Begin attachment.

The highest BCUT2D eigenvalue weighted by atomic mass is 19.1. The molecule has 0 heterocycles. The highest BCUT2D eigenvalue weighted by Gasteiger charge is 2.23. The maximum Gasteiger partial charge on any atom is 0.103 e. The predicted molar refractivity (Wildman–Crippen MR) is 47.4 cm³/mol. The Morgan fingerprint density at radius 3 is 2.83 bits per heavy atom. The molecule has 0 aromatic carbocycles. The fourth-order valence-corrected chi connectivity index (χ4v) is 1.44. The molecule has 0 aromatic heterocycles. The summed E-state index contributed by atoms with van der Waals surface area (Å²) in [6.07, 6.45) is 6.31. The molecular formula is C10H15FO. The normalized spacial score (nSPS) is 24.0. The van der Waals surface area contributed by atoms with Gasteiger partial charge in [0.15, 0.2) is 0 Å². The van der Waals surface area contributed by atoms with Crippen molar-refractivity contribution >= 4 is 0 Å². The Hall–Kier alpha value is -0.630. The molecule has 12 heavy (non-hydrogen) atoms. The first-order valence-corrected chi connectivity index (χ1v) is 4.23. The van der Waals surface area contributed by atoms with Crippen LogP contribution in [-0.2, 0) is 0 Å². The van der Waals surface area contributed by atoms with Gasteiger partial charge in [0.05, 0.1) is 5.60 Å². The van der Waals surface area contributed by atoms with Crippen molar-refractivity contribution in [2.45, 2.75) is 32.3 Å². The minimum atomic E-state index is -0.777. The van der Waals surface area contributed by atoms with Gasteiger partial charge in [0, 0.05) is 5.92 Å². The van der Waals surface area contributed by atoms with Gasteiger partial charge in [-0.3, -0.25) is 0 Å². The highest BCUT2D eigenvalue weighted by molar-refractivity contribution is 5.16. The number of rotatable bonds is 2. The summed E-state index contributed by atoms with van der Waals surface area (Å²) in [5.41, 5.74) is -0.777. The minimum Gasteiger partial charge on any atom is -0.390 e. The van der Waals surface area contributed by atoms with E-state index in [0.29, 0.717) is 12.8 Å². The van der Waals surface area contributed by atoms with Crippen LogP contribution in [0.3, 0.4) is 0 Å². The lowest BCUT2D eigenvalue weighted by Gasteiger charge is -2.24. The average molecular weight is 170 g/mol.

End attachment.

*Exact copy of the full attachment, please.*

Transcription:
The highest BCUT2D eigenvalue weighted by atomic mass is 19.1. The molecule has 0 heterocycles. The highest BCUT2D eigenvalue weighted by Gasteiger charge is 2.23. The maximum Gasteiger partial charge on any atom is 0.103 e. The predicted molar refractivity (Wildman–Crippen MR) is 47.4 cm³/mol. The Morgan fingerprint density at radius 3 is 2.83 bits per heavy atom. The molecule has 0 aromatic carbocycles. The fourth-order valence-corrected chi connectivity index (χ4v) is 1.44. The molecule has 0 aromatic heterocycles. The summed E-state index contributed by atoms with van der Waals surface area (Å²) in [6.07, 6.45) is 6.31. The molecular formula is C10H15FO. The normalized spacial score (nSPS) is 24.0. The van der Waals surface area contributed by atoms with Gasteiger partial charge in [0.15, 0.2) is 0 Å². The van der Waals surface area contributed by atoms with Crippen molar-refractivity contribution >= 4 is 0 Å². The Hall–Kier alpha value is -0.630. The molecule has 12 heavy (non-hydrogen) atoms. The first-order valence-corrected chi connectivity index (χ1v) is 4.23. The van der Waals surface area contributed by atoms with Crippen LogP contribution in [-0.2, 0) is 0 Å². The van der Waals surface area contributed by atoms with Gasteiger partial charge in [0.05, 0.1) is 5.60 Å². The van der Waals surface area contributed by atoms with Crippen molar-refractivity contribution in [2.45, 2.75) is 32.3 Å². The minimum atomic E-state index is -0.777. The van der Waals surface area contributed by atoms with Gasteiger partial charge in [0, 0.05) is 5.92 Å². The van der Waals surface area contributed by atoms with Gasteiger partial charge in [-0.3, -0.25) is 0 Å². The highest BCUT2D eigenvalue weighted by molar-refractivity contribution is 5.16. The number of rotatable bonds is 2. The summed E-state index contributed by atoms with van der Waals surface area (Å²) in [5.41, 5.74) is -0.777. The minimum Gasteiger partial charge on any atom is -0.390 e. The van der Waals surface area contributed by atoms with E-state index in [0.29, 0.717) is 12.8 Å². The van der Waals surface area contributed by atoms with Crippen LogP contribution in [0.3, 0.4) is 0 Å². The lowest BCUT2D eigenvalue weighted by Gasteiger charge is -2.24. The average molecular weight is 170 g/mol.